New Zealand Rugby
Carter stays loyal to Canterbury
June 16, 2009
Crusaders fly-half Dan Carter prepares to throw a pass, Crusaders v Waratahs, Super 12 final, Lancaster Park, May 28 2005.
Dan Carter will be back in the red of the Crusaders next season © Getty Images

All Blacks fly-half Dan Carter has ended speculation about his playing future by re-signing a two-year deal with Canterbury and the Crusaders. Carter recently returned to New Zealand after an ill-fated sabbatical with French champions Perpignan - an Achilles injury ending his stay after only five games.

Carter's signature was actively sought by Auckland and the Blues - where Carter has a home - but their huge offer was not enough to counter Carter's loyalty to Canterbury.

"We are absolutely delighted to be able to re-sign Dan until after the next Rugby World Cup," said Canterbury chief Hamish Riach. "While there has been intense media speculation about Dan's future provincial union, our discussions have been positive and constructive throughout and have lead to this agreement today. Dan is obviously a world class player and it will be fantastic to have him back. It is quite simply tremendously good news for all who care about Canterbury and Crusaders rugby."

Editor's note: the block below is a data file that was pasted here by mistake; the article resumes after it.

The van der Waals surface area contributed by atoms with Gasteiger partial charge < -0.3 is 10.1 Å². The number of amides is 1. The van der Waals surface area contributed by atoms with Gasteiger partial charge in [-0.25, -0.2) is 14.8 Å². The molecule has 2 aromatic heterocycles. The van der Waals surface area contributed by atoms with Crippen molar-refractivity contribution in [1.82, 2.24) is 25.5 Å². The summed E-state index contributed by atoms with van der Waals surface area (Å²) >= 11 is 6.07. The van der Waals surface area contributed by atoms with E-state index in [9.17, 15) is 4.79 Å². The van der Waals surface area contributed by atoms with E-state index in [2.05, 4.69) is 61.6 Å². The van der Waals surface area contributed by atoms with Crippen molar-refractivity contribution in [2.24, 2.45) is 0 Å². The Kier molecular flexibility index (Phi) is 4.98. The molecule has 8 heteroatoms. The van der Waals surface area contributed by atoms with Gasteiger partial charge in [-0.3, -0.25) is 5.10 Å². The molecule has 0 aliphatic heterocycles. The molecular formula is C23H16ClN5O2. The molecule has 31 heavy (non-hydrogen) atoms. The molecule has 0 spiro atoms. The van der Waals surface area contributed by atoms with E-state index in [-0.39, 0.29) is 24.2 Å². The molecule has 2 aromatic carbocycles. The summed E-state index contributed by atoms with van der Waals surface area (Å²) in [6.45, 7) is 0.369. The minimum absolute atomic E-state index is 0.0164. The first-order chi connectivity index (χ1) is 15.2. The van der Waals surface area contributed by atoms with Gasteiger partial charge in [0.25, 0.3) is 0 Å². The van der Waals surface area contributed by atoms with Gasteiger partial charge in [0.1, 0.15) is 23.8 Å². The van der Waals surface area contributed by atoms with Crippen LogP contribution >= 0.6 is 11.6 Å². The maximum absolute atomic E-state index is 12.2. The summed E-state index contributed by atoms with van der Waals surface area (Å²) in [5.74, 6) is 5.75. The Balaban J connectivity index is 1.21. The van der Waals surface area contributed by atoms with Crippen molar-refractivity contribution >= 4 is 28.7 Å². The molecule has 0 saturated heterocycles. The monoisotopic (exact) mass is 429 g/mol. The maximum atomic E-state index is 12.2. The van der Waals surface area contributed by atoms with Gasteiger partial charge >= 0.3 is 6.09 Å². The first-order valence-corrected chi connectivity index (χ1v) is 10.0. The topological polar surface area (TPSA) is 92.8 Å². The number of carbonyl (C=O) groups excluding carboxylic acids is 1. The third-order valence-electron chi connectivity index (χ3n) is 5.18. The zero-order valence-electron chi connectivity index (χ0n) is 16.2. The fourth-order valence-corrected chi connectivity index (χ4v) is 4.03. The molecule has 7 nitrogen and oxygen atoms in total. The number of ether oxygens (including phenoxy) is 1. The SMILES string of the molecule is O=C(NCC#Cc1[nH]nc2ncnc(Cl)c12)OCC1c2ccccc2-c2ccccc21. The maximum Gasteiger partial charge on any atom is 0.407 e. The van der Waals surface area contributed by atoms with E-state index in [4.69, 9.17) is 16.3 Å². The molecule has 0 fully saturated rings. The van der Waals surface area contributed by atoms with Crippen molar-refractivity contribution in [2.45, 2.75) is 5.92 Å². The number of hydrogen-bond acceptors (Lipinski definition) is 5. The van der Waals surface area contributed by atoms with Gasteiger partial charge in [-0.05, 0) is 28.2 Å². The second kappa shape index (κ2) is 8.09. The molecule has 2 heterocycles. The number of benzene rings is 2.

Carter was instrumental in the Crusaders' dominance of the Super 14 under coach Robbie Deans and will continue his recovery from injury with Canterbury.

"Christchurch has always been home for me, so it's great to have re-signed with Canterbury rugby through to 2011," said Carter. "I'm looking forward to playing in a red and black jersey again and being part of the province that has given my rugby so much.

"The main reason I have stayed with Canterbury is because I am a born-and-bred Cantabrian."

Should Auckland have pulled off their coup it would have been a huge fillip to the Blues, who once again endured a frustrating and ultimately disappointing Super 14 campaign under coach Pat Lam. The franchise has also lost fly-half Jimmy Gopperth to a contract in Europe with Newcastle Falcons.

"It was always a long shot," admitted ARU chief executive Andy Dalton. "We knew we would have to put a bid that could get him over the emotional aspect. There was always going to be a very strong ties to Christchurch to Canterbury and the Crusaders and in the end his loyalty to that organisation was the deciding factor for him. We commend him for that and move on."


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